• Performing EKGs
  • Notifying doctors and nurses when a patient’s condition changes
  • Monitoring a patient’s heart wave-forms

2. Dialysis Technician

A PCT working as a dialysis technician is responsible for the following:

  • Stopping and starting dialysis for patients suffering from kidney failure
  • Keeping dialysis equipment sterile and ready for use
  • Providing support to patients for dialysis procedure

3. Hospital Care Technician

A PCT working as a hospital care technician is involved in the following:

  • Working regular shifts at hospitals and assigned to certain patients
  • Monitoring patient’s vital signs
  • Helping with wound care, gastric tubes, catheters and IVs

4. Emergency Room Technicians

An emergency room technician is responsible for the following:

  • Working in the fast-paced ER
  • Taking medical histories, vital signs, and important information from patients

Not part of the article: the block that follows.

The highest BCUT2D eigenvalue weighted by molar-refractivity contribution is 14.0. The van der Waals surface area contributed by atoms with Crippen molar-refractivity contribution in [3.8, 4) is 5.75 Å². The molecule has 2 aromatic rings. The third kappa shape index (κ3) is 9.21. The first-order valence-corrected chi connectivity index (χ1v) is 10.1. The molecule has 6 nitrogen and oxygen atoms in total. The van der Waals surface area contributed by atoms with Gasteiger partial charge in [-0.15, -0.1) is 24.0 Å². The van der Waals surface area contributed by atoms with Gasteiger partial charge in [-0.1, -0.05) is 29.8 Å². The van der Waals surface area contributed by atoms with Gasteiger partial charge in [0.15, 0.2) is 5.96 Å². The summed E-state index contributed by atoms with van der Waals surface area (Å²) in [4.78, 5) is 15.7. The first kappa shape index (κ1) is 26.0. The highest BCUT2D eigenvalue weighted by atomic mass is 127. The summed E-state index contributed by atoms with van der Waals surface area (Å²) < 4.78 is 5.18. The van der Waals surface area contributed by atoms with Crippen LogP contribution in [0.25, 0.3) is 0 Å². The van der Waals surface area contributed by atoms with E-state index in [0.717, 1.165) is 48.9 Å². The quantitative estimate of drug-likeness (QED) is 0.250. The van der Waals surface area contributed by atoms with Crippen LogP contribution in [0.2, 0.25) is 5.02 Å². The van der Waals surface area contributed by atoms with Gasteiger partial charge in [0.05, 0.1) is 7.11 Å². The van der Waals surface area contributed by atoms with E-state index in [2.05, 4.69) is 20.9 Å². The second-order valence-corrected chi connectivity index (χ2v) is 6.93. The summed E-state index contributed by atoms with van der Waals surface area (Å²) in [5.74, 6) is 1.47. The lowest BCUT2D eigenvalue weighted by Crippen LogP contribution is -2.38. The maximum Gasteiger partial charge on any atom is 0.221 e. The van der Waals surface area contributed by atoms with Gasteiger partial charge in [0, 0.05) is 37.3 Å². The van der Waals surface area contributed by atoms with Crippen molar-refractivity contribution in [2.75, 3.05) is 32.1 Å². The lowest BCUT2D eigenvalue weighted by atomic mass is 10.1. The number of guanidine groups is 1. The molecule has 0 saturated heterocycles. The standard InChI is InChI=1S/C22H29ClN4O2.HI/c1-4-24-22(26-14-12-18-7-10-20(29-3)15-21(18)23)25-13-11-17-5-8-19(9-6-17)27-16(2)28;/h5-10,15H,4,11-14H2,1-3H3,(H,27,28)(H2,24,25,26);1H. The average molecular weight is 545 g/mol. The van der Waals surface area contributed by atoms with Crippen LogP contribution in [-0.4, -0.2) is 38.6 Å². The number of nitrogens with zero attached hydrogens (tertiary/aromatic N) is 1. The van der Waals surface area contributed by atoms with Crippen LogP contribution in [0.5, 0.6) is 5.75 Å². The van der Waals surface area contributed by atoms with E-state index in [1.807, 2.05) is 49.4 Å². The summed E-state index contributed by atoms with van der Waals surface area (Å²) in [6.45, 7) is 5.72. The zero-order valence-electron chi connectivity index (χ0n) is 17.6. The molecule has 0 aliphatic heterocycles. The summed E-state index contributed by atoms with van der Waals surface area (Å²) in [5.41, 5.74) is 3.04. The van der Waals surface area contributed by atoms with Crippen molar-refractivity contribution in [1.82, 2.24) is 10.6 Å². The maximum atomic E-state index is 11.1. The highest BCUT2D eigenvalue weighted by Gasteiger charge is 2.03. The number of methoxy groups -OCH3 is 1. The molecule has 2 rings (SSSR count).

• Assisting doctors and nurses with diagnostic exams

5. Rehabilitation Technician

A PCT working as a rehabilitation technician is responsible for the following:

  • Providing support for patients in mental care hospitals and those with substance abuse disorders
  • Assisting patients with basic daily living needs
  • Helping to stabilize the patient’s unruly behavior

6. Phlebotomist

A PCT working as a phlebotomist is responsible for the following:

  • Drawing blood for testing
  • Assisting with blood transfusions

How to become a Patient Care Technician

Now that you know the responsibilities and career prospects of working as a patient care technician, let’s look at how to become a PCT in the US.

To be a patient care technician, you must have excellent technical and people skills. Below are listed the certifications and training you will need to acquire to become a professional patient care technician:

1. Education